I attended my first NHSA President’s meeting in Gilford in September. It was a great opportunity to meet club representatives from throughout NH’s snowmobile community. One familiar face I bumped into was Don Revane, President of the Washington Snow Riders. The Washington Snow Riders was one of the local clubs from my old patrol area and I have been privileged to ride and patrol on their trails for the past 15 years.
Reroutes and Closures
Don and I caught up on recent club news and he brought me up to speed on another new trail reroute in Washington. These reroutes have been necessary after a large landowner closed and posted approximately 300 acres of land. This closure came as a surprise to all of us when it happened a few years back. Many folks in the community, including both the Snow Riders and I, attempted to reach out to the landowner in hopes of helping with any issues. Just communicating with this landowner was difficult as they were not local and only wanted to communicate through their attorneys.
It has never been clearly articulated as to why they closed and posted their property in the first place. Unfortunately this landowner has not been willing to leave their land open and a key section of the snowmobile trail was lost. This was in spite of the fact that they have liability protection by various state statutes.
The issue of access is not a new one. Sometimes, like the landowner described above, landowners are not willing to accept help and have no real appreciation for the NH tradition of access to private land.
70% of NH Land Under Private Ownership
Luckily though, many of our landowners still have an understanding that more than 70% of New Hampshire’s land is under private ownership and an appreciation that the key to quality outdoor experiences is the ability to access those private lands. Even with that understanding and appreciation though, many landowners are faced with issues each year that force them to contemplate closing their property. Many times these issues involve litter, excessive noise from ATV’s and snowmobiles, and off-trail riding.
Stop and Say Hello
Many of you within the snowmobile community know that those issues are coming from a small minority of the riders. However, many of our large landowners may not realize this fact. It is imperative that as ambassadors to the sport, each of us take the time to not only thank landowners for granting us access to their lands but also to educate them. Stopping to simply say hello and asking them if they are experiencing any problems on their land is a very simple and easy way of educating landowners to the fact that most riders are responsible.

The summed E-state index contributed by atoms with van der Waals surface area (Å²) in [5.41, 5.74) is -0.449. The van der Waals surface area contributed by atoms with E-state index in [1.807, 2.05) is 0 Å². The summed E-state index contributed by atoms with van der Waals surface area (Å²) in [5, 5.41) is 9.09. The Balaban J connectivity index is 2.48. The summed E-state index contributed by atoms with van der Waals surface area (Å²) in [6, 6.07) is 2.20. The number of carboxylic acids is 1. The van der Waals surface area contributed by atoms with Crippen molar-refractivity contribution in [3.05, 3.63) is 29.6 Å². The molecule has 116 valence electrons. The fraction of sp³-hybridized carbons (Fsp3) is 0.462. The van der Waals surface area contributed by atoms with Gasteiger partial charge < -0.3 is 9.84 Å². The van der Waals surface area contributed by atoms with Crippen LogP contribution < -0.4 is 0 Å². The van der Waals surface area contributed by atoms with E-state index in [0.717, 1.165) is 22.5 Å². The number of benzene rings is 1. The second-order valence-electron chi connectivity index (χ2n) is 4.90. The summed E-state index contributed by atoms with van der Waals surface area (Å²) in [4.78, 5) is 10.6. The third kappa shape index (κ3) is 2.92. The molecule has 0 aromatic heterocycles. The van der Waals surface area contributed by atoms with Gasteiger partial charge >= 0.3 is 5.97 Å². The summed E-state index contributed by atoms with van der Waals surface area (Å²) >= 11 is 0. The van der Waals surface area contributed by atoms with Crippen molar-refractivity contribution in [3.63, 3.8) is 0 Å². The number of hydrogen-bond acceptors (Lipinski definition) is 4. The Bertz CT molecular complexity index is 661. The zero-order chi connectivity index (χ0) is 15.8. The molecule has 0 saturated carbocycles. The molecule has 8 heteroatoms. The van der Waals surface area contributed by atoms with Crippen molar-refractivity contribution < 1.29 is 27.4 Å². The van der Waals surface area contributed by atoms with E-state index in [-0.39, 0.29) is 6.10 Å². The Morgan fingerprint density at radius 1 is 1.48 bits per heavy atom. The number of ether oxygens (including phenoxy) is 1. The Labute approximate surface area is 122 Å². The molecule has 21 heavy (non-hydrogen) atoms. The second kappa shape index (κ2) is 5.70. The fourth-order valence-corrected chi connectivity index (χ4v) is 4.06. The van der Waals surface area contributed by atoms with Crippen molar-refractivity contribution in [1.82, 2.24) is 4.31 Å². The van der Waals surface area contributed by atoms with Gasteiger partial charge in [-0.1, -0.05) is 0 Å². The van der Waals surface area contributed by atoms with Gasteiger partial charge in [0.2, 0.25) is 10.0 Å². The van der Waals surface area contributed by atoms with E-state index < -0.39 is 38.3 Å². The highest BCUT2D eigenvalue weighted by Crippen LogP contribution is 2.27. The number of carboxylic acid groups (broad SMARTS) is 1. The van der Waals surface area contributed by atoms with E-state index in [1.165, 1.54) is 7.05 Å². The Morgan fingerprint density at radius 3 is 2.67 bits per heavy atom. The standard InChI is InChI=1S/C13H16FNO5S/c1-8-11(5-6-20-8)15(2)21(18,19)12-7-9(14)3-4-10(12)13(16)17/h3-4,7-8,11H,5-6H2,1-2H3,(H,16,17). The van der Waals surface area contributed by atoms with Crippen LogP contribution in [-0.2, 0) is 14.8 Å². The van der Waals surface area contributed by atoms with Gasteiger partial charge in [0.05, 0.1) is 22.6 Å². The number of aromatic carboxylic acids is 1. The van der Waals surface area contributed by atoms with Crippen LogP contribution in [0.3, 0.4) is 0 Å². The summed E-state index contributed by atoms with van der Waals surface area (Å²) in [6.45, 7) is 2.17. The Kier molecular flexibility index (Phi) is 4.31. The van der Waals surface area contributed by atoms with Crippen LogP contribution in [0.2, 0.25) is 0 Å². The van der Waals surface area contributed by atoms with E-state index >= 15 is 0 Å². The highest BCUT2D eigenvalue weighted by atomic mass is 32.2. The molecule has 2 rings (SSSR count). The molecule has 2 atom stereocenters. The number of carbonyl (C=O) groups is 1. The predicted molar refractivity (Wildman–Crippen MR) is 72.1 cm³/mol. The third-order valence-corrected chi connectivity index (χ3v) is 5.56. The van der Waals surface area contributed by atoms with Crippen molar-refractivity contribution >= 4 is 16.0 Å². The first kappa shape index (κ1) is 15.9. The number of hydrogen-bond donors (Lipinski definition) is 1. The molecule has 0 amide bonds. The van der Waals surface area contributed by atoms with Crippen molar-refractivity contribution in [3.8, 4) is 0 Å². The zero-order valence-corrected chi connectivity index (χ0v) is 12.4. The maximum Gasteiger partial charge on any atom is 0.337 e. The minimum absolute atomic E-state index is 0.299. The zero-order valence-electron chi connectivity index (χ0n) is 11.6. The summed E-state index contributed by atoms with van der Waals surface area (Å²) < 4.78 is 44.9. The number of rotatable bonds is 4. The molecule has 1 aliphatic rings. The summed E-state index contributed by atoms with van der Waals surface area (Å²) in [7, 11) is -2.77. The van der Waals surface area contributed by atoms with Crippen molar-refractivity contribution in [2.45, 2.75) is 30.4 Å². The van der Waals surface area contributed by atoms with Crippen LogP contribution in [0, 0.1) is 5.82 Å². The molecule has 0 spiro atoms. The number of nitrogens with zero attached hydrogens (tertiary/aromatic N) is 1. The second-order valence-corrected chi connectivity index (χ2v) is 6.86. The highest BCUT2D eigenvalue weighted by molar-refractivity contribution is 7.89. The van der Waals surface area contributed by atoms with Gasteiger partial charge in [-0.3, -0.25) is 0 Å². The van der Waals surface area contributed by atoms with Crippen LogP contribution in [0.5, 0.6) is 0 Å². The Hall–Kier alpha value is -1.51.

When I was a field CO and taught the Law portion of Hunter Safety classes, I ended each class on the subject of landowner relations. If we do not maintain good landowner relations we will lose access and in turn the recreational opportunities we cherish. Whether it is hunting or snowmobiling, the easiest way to gain and keep access is to proactively reach out to landowners, thank them, and find out how to help alleviate any problems they may be having.
As is the case with many of life’s challenges, communication is the key to solving most problems. The more responsible riders that a landowner meets, the less apt that landowner is to close their land when they do experience a problem such as a loud exhaust on the trail next to their house at 2 A.M.
All of our local snowmobile clubs are already doing this but they cannot and should not have to do it alone. Access to private land is a privilege and it is the responsibility of all to maintain it.
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